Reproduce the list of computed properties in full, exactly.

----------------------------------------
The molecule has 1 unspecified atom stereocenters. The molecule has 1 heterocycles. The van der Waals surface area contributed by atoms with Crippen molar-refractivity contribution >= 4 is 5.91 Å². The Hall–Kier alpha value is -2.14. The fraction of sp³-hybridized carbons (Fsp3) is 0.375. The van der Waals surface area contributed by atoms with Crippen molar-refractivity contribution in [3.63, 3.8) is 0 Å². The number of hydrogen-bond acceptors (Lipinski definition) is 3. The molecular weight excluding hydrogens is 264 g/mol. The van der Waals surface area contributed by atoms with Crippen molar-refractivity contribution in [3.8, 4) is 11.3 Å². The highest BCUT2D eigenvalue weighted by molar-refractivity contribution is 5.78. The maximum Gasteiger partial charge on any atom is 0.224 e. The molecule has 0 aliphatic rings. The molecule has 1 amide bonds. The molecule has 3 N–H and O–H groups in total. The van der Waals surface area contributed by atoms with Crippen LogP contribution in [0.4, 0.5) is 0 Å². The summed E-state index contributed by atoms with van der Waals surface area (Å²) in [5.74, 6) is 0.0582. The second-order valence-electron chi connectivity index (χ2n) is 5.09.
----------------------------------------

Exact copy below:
The molecule has 1 unspecified atom stereocenters. The molecule has 1 heterocycles. The van der Waals surface area contributed by atoms with Crippen molar-refractivity contribution >= 4 is 5.91 Å². The Hall–Kier alpha value is -2.14. The fraction of sp³-hybridized carbons (Fsp3) is 0.375. The van der Waals surface area contributed by atoms with Crippen molar-refractivity contribution in [3.63, 3.8) is 0 Å². The number of hydrogen-bond acceptors (Lipinski definition) is 3. The molecular weight excluding hydrogens is 264 g/mol. The van der Waals surface area contributed by atoms with Crippen molar-refractivity contribution in [3.8, 4) is 11.3 Å². The highest BCUT2D eigenvalue weighted by molar-refractivity contribution is 5.78. The maximum Gasteiger partial charge on any atom is 0.224 e. The molecule has 0 aliphatic rings. The molecule has 1 amide bonds. The molecule has 3 N–H and O–H groups in total. The van der Waals surface area contributed by atoms with Crippen LogP contribution in [0.4, 0.5) is 0 Å². The summed E-state index contributed by atoms with van der Waals surface area (Å²) in [5.74, 6) is 0.0582. The second-order valence-electron chi connectivity index (χ2n) is 5.09.